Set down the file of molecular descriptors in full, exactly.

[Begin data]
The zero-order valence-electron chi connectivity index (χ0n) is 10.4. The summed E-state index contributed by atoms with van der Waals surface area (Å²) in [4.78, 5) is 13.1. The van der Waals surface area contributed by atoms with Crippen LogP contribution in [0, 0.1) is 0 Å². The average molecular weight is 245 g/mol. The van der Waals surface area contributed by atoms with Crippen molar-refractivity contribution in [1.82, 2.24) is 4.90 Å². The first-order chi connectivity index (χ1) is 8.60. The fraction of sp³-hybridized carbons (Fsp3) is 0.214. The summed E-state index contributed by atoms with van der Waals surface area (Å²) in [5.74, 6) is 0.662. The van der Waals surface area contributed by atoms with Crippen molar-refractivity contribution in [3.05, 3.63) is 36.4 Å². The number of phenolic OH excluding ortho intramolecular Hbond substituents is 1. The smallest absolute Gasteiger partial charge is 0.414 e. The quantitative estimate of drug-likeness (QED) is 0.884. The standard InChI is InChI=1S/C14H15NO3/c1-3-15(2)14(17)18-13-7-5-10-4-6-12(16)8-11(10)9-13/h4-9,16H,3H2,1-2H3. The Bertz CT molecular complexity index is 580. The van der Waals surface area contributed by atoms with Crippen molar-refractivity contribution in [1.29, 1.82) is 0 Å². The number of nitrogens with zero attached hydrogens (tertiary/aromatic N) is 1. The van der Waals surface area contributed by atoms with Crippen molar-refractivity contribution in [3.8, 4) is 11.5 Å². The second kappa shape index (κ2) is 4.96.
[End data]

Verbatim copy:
The zero-order valence-electron chi connectivity index (χ0n) is 10.4. The summed E-state index contributed by atoms with van der Waals surface area (Å²) in [4.78, 5) is 13.1. The van der Waals surface area contributed by atoms with Crippen LogP contribution in [0, 0.1) is 0 Å². The average molecular weight is 245 g/mol. The van der Waals surface area contributed by atoms with Crippen molar-refractivity contribution in [1.82, 2.24) is 4.90 Å². The first-order chi connectivity index (χ1) is 8.60. The fraction of sp³-hybridized carbons (Fsp3) is 0.214. The summed E-state index contributed by atoms with van der Waals surface area (Å²) in [5.74, 6) is 0.662. The van der Waals surface area contributed by atoms with Crippen molar-refractivity contribution in [3.05, 3.63) is 36.4 Å². The number of phenolic OH excluding ortho intramolecular Hbond substituents is 1. The smallest absolute Gasteiger partial charge is 0.414 e. The quantitative estimate of drug-likeness (QED) is 0.884. The standard InChI is InChI=1S/C14H15NO3/c1-3-15(2)14(17)18-13-7-5-10-4-6-12(16)8-11(10)9-13/h4-9,16H,3H2,1-2H3. The Bertz CT molecular complexity index is 580. The van der Waals surface area contributed by atoms with Crippen molar-refractivity contribution in [1.29, 1.82) is 0 Å². The number of nitrogens with zero attached hydrogens (tertiary/aromatic N) is 1. The van der Waals surface area contributed by atoms with Crippen molar-refractivity contribution in [3.8, 4) is 11.5 Å². The second kappa shape index (κ2) is 4.96.